I genuinely didn’t know what to expect when I walked into the theater to watch Searching. Aggressive Facebook ads forced me to vaguely understand it was about John Cho searching for his missing daughter. All I knew was some Amber Alert type thriller that was directed by an Asian-American was getting unbelievable praise from the Sundance Film Festival, so my inquisitive side had to give props to the diverse mind behind the accolades and see how this guy Aneesh Chaganty pulled off a film like this. My optimistic, movie loving side simply wanted to sit on the edge of my seat and find out if my boy from Harold and Kumar Go to White Castle could locate his daughter.
Turns out, the theater had the reclining seats, so I couldn’t really sit on the edge of my seat, but Searching delivered nonetheless! I knew I was hooked within the first 10 minutes. A lot of people blindly accept a movie’s single father household without second thought but it is great to encounter one that weaves an ornate and compassionate backstory that you can believe. But of course, that heartwarming touch always comes to an end either by death or divorce, and Searching is no different. It’s a beautifully tragic introduction to the family that you’re rooting for the whole way. The filmmakers did an great job of character building, with such a small cast and it is apparent from start to finish. Emotionally, you become enthralled with this father’s concern and refusal to quit.
Our story focuses on the night David Kim’s daughter Margot allegedly goes to a study group, winds up calling him 3 times, and is never seen afterwards. The next day he assumes his angel is at piano practice, just like every Friday afternoon, but things begin to unravel for David Kim once the piano instructor tells him that Margot stopped attending months ago. It all hits him like a ton of Rock Lee ankle weights. The bulk of scenes outside of the search are dedicated to how much he truly knows about his daughter. How long has she been lying to him? What does she do in her spare time? Slowly, but surely dad discovers how clueless he’s been. Friend isn’t really the word most classmates would use to describe Margot. Online, she has another life that dad is utterly baffled by.
David is confused, horrified, and scared for his daughter’s life so he goes on a full social media hacker blitz and for a moment, might’ve been auditioning for the final season of Mr. Robot. He jumps through all the hoops to send “forgot password” emails to Margot’s online accounts and stops at nothing before he has access to all her “friends,” contacts, and social media content.
The story takes a dark turn once David discovers what happened to all the money he had been giving Margot for piano lessons and officially files a missing persons report. The case is assigned to San Jose Detective Rosemary Vick (Deborah Messing), and she is an absolute beast. Becky with the good track record has climbed the ranks and gotten all the praise, so you can’t help but put all your faith in her once clues start to be uncovered. It’s a race to find Margot before this rescue turns into a recovery mission.
Searching is absolutely terrifying for many reasons. The first one that jumps out at me is the overt use of technology in the film. They go a step above simply showing texts being sent to and from people’s cell phones. You, the audience are an integral part of the movie, because it is shot from the smart phone point of view. The theater screen becomes a FaceTime call. You’re the laptop when David tries to recover Margot’s passwords. You also feel the pain of a parent having zero clue what some of these sites and high school obsessions are.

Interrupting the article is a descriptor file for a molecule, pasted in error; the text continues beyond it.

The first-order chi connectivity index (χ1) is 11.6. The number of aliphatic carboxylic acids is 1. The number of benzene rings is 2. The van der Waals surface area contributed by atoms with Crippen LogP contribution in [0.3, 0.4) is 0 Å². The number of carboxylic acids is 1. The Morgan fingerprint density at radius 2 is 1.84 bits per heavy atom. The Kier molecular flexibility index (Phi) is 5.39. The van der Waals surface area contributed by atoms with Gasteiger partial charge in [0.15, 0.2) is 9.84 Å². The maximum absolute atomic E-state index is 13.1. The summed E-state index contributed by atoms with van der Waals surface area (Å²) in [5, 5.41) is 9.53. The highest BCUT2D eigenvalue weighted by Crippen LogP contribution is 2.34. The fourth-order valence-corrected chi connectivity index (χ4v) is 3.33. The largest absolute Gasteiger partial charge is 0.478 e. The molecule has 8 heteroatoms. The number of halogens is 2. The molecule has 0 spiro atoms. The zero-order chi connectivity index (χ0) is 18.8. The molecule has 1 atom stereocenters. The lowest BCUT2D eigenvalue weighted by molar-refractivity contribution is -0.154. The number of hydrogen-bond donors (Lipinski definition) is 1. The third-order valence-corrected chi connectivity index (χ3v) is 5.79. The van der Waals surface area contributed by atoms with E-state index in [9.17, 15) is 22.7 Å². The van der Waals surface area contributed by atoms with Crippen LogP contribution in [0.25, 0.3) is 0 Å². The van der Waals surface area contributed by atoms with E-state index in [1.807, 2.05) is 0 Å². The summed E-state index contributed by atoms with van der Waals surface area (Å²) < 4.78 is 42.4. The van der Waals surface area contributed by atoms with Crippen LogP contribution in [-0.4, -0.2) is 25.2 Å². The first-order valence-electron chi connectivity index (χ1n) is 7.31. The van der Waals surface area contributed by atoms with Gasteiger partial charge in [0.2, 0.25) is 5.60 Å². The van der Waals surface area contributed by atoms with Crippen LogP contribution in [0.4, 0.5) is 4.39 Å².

It was painful, and that’s how you know they wrote and acted their asses off for this movie. Like a girl-crazed 16 year old boy, David’s computer aka the theater screen is constantly filled with multiple windows and apps compiled on top of each other, waiting for a notification or clue pointing to what happened that night. Chaganty does an amazing job of capturing the horror that comes with losing a child, while changing the game in style and cinematic execution. The vast array of technology at the fingertips of every young person is on glorious display, good and the bad. Searching is absolutely terrifying, but it’s also sprinkled with little jaw dropping moments that keep you salivating for more.
By the end, every theory you had swirling in your presumptuous mind is turned on its head, and you’re left wondering how and when the truth all went down. Every minute builds like an well shot Law and Order episode where you begin to piece together the events of that fateful study group night. Misdirection is properly implemented, so each reveal is satisfying. Then when it’s all said and done, you’re left thinking how you left out that possibility. Searching once again proves that actors and directors of Asian Descent have just as much talent and a right to their piece of the Hollywood pie.
Hell, if Crazy Rich Asians proved anything, it’s that a predominantly Asian cast can make movies about love, family, coming of age, acceptance, or ANYTHING (and be of the romantic comedy genre that it is often trashed unjustly) and still have it be a financial powerhouse and critical triumph.
If you’ve been on the fence for one reason or another, go check out Searching. John Cho provides a level of tenacity in a main character that I haven’t felt since Denzel in John Q. The family dynamic is intoxicating, from the heartbreaking intro to the gripping finish. We’re embarking on a beautiful time in storytelling and you don’t want to miss out on the films that continue to lay the groundwork for perhaps the most diverse time in Hollywood history. Fans of thrillers, a commanding script and exciting new visual styles, this one’s for you!
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